Svetlana Alvarova, a Russian, first visited the village of Tsar in Artsakh's Shahumyan region in 2010 with her husband, Armen Alvarov, who is half Armenian.
"Armen offered to move, and a year after our marriage, in May 2010, we came from Moscow to Artsakh, Tsar," Svetlana recalls.
They came and immediately decided to live in the highest settlement of Artsakh. They built the house with their own hands and means. Svetlana worked at a local school, teaching Russian and English. Armen worked in some institutions for some time, then they started keeping pets.
"In 2013-15, when Anna was already born, we lived in Russia, but we returned. Armen is a thinking and searching person, he offered to go to Russia, then decided that we should return. "We were fascinated by the 'infinite spaces and possibilities of the village,'" says Svetlana.
From October 2015 until the 2020 war, the family lived in Tsar. During that time their second daughter was born.
The economy was slowly expanding. They kept chickens, sheep, and goats. Living conditions were not easy, but today Svetlana remembers the beauty of Tsar's nature, her garden, the land she cultivated. “Now I sit and think about how my deer, strawberries and currants grow. The apricot tree was 50 cm, I measured it every day. "
She remembers September 27, 2020 in details. "I was milking a goat in the morning. A letter came to my phone, because it was in Armenian, I did not fully understand what it was, but I felt some anxiety. Then the neighbors came and said that a war had started. Armen was not particularly worried; he said that everything would be over in a few days, like in April 2016. "
Svetlana and her two young daughters stayed in Tsar for 2 days. During that time, there were no women or children left in the village.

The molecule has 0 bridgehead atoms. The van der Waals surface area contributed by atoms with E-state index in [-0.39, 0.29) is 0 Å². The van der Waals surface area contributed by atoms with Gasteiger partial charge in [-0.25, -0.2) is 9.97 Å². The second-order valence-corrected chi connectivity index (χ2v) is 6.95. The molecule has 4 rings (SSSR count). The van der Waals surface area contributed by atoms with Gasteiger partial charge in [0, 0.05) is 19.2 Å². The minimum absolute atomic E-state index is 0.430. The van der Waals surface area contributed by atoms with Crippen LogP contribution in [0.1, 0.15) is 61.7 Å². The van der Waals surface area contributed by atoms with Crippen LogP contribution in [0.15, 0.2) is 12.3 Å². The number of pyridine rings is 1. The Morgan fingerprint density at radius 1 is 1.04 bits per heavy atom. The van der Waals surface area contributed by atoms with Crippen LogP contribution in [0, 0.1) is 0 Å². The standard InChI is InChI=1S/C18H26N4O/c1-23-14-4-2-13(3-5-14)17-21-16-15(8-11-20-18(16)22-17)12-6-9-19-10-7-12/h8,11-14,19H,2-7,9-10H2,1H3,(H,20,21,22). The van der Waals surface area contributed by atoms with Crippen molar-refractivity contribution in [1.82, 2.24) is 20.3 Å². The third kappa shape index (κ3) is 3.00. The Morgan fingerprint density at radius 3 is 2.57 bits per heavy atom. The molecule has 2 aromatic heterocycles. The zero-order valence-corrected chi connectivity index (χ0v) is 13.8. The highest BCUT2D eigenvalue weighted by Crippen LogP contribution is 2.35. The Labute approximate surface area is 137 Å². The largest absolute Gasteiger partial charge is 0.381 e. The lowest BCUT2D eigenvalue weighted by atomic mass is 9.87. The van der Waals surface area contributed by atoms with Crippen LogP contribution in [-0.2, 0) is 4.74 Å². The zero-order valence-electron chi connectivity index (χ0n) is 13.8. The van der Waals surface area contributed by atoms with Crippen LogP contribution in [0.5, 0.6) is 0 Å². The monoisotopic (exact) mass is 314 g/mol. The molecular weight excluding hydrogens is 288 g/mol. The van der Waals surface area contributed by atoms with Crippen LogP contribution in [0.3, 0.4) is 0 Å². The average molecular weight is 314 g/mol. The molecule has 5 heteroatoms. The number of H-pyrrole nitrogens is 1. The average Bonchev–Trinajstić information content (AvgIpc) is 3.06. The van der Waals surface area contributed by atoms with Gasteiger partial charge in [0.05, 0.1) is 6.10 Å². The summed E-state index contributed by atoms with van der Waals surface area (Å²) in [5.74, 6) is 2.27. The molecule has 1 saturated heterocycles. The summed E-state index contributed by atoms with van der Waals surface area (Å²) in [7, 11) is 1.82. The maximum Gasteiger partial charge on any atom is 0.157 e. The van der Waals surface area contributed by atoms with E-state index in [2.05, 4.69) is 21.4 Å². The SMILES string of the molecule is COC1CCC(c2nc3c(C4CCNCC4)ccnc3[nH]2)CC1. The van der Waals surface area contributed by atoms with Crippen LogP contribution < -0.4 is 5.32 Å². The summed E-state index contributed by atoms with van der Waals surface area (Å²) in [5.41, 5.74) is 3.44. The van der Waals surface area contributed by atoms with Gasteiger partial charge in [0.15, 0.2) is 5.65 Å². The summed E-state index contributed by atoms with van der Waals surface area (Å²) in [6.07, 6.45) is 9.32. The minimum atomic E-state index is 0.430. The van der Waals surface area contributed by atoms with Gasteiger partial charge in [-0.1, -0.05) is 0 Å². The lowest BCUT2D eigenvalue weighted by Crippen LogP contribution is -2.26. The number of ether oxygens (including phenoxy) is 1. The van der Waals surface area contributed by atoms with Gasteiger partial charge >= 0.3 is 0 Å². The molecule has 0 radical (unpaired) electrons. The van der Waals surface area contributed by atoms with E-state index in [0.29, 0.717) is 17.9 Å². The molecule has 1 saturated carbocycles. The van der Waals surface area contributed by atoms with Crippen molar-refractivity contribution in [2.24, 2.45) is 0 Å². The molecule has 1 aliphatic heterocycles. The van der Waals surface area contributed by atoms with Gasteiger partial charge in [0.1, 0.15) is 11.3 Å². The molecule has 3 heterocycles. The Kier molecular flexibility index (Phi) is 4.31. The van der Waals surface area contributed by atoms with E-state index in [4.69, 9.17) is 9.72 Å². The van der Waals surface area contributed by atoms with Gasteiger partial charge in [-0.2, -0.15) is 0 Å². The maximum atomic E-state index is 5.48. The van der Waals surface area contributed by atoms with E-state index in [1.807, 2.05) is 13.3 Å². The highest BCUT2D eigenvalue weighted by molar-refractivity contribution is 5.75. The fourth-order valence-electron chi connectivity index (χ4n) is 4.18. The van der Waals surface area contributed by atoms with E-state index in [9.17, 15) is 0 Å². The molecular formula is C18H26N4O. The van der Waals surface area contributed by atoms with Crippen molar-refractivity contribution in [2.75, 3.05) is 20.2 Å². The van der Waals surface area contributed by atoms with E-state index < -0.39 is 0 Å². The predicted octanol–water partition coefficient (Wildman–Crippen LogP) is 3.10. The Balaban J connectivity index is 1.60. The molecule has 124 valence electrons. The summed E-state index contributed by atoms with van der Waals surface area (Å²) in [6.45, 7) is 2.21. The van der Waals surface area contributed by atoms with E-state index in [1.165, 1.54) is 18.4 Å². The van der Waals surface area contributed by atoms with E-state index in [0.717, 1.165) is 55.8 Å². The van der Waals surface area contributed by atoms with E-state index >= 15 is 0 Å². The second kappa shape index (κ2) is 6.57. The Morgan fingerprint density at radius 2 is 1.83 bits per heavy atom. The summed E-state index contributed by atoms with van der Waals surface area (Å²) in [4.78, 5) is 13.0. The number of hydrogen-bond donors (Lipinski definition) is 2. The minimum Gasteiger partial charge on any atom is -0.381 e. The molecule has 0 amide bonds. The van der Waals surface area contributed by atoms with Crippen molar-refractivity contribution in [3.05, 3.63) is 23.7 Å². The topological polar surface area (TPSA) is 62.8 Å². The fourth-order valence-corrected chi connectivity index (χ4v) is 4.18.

“The tension was growing, the situation was uncertain. Armen sent us to Yerevan, he stayed in the village with about three dozen goats and sheep and other animals.” After staying in Yerevan for about ten days, Svetlana returned to Tsar with her children, being sure that everything would be over soon. However, with increasing tension, her husband sent her and the children to Yerevan again. During that time one of the acquaintances offered to live in Lermontovo village of Lori region. "This house was given to us on the condition that we stay here until May." Armen could not take all the animals back in those days, at the end of October we moved them to this village, because it was convenient to keep here. "
"I lost my home and high hopes. There is a feeling of freedom in Tsar, there is great hope for myself and the country. I lost that, yes, I can say that I lost part of my homeland. I love that land, my hands are hardened from working in that land, after all, my children were born there. Tsar was mine. I close my eyes and see the way to our house, the stream in front of our house. "I would love to go back," says Svetlana.
For now, the family has to leave Lermontovo's house. On the day of our visit, the father of the family, Armen Alvarov, was not at home. He had gone to Amasia to get acquainted with the living and working conditions offered to him there. Most likely, the family will move to live in the Amasia region.
Svetlana speaks about it with indifference. She does not feel at home in Lermontovo, nor does she feel about her future residence. She left the house she built with her own hands and hopes for the future in the highest village of Artsakh.